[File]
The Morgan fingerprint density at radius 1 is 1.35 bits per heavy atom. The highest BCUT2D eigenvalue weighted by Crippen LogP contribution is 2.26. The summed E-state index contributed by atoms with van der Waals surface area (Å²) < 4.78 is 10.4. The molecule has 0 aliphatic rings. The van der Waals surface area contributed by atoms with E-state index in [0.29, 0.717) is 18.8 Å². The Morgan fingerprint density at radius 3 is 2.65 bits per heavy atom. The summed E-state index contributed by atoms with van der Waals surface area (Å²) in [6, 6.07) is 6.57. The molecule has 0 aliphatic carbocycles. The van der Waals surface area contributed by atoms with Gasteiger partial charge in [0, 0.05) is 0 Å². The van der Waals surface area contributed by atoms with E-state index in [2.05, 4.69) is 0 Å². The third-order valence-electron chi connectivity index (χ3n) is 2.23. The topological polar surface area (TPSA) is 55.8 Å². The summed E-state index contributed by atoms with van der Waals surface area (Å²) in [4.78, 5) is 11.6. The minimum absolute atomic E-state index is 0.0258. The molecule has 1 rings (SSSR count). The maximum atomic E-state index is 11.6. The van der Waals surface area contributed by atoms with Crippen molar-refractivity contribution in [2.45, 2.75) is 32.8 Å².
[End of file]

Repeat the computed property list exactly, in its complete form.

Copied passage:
The Morgan fingerprint density at radius 1 is 1.35 bits per heavy atom. The highest BCUT2D eigenvalue weighted by Crippen LogP contribution is 2.26. The summed E-state index contributed by atoms with van der Waals surface area (Å²) < 4.78 is 10.4. The molecule has 0 aliphatic rings. The van der Waals surface area contributed by atoms with E-state index in [0.29, 0.717) is 18.8 Å². The Morgan fingerprint density at radius 3 is 2.65 bits per heavy atom. The summed E-state index contributed by atoms with van der Waals surface area (Å²) in [6, 6.07) is 6.57. The molecule has 0 aliphatic carbocycles. The van der Waals surface area contributed by atoms with Gasteiger partial charge in [0, 0.05) is 0 Å². The van der Waals surface area contributed by atoms with E-state index in [2.05, 4.69) is 0 Å². The third-order valence-electron chi connectivity index (χ3n) is 2.23. The topological polar surface area (TPSA) is 55.8 Å². The summed E-state index contributed by atoms with van der Waals surface area (Å²) in [4.78, 5) is 11.6. The minimum absolute atomic E-state index is 0.0258. The molecule has 1 rings (SSSR count). The maximum atomic E-state index is 11.6. The van der Waals surface area contributed by atoms with Crippen molar-refractivity contribution in [2.45, 2.75) is 32.8 Å².